06 Sep Hurricane Prep for Your Boat
This year it looks like we’re getting thrown headfirst into Hurricane Season. So it’s time to buckle down and get your house and belongings ready. But what about your boat? There’s a few steps you can take to best prepare your boat for an incoming storm.
Before and After Pictures
First and foremost, all wraps can be replaced and repaired if you’re covered under boat owner insurance. Take before pictures of your boat and wrap. After the hurricane is over, take after pictures so you can legitimize any damage and when it happened. Speaking of boat owner insurance, it’s very important to know your coverage. Some policies may provide up to 50 percent of the hauling or moving cost prior to a hurricane.
Safest Place for Your Boat
If possible, get your boat out of the water. The best technique to store your boat for a hurricane is to strap your boat to a secure anchor, such as helical anchors drilled into the ground. Use straps with little or no stretch to prevent your lines from stretching and causing more damage. If you can’t strap down your boat, another good option is to store your boat ashore on high ground. The higher the better. Another great option is to have your boat stored on a dry-stack, as long as these stacks can withstand hurricane strength winds.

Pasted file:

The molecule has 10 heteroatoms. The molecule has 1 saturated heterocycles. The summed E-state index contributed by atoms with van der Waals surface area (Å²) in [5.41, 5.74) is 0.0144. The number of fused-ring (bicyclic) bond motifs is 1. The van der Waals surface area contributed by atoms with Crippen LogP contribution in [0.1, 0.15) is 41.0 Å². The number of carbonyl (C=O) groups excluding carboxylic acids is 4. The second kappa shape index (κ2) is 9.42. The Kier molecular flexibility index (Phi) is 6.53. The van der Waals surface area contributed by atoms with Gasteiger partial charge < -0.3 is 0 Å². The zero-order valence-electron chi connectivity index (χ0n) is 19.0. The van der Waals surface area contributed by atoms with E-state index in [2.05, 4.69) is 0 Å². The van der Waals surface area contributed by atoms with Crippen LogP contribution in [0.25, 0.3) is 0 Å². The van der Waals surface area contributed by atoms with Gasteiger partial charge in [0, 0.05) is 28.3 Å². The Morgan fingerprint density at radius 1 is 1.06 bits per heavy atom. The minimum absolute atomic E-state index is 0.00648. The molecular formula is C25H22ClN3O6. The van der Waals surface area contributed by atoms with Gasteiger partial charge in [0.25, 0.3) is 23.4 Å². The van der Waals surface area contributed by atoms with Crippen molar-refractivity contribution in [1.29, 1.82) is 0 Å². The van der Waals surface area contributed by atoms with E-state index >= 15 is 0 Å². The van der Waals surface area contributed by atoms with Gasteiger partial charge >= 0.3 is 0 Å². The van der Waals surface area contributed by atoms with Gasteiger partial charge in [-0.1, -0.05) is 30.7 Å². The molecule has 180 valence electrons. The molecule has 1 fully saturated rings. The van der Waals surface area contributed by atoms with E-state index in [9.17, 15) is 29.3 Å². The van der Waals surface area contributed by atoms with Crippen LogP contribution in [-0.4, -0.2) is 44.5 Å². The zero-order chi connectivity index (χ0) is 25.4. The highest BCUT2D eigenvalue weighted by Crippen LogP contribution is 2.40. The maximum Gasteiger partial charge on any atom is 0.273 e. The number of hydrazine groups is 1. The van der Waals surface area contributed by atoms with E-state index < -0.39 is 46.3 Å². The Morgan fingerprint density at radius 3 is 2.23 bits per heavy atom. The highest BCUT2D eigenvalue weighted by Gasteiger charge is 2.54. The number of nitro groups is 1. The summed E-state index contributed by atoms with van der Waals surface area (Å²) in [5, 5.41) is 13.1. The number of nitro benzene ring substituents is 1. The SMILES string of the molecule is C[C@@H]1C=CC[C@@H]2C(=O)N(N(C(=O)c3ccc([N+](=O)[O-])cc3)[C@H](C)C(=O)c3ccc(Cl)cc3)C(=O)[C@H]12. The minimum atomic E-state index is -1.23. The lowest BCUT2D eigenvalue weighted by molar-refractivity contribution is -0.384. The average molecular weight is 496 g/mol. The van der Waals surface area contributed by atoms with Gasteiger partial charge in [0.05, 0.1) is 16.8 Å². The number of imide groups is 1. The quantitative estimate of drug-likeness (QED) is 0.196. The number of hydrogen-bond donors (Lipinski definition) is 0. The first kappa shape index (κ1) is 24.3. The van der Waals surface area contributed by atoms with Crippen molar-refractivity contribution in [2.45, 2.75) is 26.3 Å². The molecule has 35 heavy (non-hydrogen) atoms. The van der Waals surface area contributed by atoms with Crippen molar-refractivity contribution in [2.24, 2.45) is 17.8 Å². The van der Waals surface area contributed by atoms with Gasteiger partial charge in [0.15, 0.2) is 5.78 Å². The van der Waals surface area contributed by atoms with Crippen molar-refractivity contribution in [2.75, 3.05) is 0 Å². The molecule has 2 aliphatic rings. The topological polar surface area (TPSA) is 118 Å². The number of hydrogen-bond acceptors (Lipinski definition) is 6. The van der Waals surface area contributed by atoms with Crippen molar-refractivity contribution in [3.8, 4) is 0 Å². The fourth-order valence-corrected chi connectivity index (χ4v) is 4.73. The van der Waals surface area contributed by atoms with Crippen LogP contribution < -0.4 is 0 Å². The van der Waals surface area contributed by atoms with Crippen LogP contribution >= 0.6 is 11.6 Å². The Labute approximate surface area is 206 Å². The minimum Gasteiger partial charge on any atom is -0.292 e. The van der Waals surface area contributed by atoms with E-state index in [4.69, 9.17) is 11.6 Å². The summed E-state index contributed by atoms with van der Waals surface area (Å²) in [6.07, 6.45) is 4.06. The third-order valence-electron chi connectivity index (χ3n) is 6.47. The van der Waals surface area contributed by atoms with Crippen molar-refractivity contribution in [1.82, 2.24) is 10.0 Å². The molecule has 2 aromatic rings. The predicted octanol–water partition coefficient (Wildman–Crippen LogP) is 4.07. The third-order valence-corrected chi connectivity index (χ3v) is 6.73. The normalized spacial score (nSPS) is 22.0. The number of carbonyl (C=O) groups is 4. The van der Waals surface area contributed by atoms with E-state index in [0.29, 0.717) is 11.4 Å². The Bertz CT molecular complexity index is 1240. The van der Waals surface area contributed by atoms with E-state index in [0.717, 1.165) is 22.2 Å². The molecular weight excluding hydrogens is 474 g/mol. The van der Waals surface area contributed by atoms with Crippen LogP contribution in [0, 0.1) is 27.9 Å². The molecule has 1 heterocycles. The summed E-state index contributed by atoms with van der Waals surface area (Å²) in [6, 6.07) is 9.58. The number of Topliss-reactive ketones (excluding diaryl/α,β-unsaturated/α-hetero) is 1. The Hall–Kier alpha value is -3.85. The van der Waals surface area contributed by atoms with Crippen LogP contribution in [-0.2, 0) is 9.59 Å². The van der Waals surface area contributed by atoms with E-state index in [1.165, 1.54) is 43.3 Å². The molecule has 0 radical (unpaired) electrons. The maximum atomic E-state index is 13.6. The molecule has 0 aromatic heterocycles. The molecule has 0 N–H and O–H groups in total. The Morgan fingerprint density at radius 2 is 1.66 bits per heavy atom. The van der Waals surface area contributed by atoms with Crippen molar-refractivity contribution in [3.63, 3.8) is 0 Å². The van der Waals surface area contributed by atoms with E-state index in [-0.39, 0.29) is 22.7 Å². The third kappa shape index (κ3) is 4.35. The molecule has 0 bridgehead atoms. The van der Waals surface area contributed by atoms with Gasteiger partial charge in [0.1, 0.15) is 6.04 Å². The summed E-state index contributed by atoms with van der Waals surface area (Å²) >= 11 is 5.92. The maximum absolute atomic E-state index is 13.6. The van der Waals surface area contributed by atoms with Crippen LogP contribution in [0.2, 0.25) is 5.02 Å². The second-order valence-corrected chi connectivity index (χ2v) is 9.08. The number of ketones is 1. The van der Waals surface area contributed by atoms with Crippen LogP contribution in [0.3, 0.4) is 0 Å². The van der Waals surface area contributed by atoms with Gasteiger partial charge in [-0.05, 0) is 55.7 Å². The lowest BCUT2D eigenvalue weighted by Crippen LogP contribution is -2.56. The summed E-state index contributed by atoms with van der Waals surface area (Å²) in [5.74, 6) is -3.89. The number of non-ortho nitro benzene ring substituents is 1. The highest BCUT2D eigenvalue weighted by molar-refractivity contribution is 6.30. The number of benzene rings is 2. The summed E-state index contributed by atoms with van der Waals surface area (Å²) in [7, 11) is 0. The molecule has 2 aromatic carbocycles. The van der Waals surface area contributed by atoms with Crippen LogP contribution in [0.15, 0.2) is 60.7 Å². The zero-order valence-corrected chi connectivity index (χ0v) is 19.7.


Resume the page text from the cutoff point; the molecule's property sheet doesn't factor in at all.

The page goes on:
Don’t leave boat in boat lift as it can get blown away. If you do have to leave boat in water, make sure that all your mooring lines are secured and you put your bumpers out. If you’re using a floating dock, put fender cushions around your boat, especially when you tie it tight.
1. It’s better to have a hurricane plan way before one actually hits. The sooner you have a comprehensive plan, the better. Stay ahead of the storms.
2. Now is the perfect time to replace any of your old and worn dock lines. Changing these lines will greatly reduce any line breaking, further protecting your boat.
3. It’s also a good idea to reduce wind damage to your boat by removing any canvas or anything that can catch wind, like mainsail covers, mainsails, dodgers, and biminis.